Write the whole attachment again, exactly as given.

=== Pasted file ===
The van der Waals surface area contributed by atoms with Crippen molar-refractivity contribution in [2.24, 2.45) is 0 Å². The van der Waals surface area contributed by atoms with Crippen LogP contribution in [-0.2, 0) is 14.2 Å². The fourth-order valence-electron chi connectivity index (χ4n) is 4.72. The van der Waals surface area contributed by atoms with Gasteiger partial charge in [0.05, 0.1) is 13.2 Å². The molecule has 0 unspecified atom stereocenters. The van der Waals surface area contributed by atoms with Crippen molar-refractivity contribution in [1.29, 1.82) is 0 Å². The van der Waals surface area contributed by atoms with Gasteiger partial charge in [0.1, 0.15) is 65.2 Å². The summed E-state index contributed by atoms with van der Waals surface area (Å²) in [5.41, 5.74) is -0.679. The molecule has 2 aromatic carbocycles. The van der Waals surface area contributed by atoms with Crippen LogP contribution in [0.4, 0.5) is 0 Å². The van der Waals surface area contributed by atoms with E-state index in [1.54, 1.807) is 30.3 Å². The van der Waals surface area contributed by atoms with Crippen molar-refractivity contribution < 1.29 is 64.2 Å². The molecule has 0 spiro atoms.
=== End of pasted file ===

The van der Waals surface area contributed by atoms with Crippen molar-refractivity contribution in [2.24, 2.45) is 0 Å². The van der Waals surface area contributed by atoms with Crippen LogP contribution in [-0.2, 0) is 14.2 Å². The fourth-order valence-electron chi connectivity index (χ4n) is 4.72. The van der Waals surface area contributed by atoms with Gasteiger partial charge in [0.05, 0.1) is 13.2 Å². The molecule has 0 unspecified atom stereocenters. The van der Waals surface area contributed by atoms with Crippen molar-refractivity contribution in [1.29, 1.82) is 0 Å². The van der Waals surface area contributed by atoms with Gasteiger partial charge in [0.1, 0.15) is 65.2 Å². The summed E-state index contributed by atoms with van der Waals surface area (Å²) in [5.41, 5.74) is -0.679. The molecule has 2 aromatic carbocycles. The van der Waals surface area contributed by atoms with Crippen LogP contribution in [0.4, 0.5) is 0 Å². The van der Waals surface area contributed by atoms with E-state index in [1.54, 1.807) is 30.3 Å². The van der Waals surface area contributed by atoms with Crippen molar-refractivity contribution < 1.29 is 64.2 Å². The molecule has 0 spiro atoms.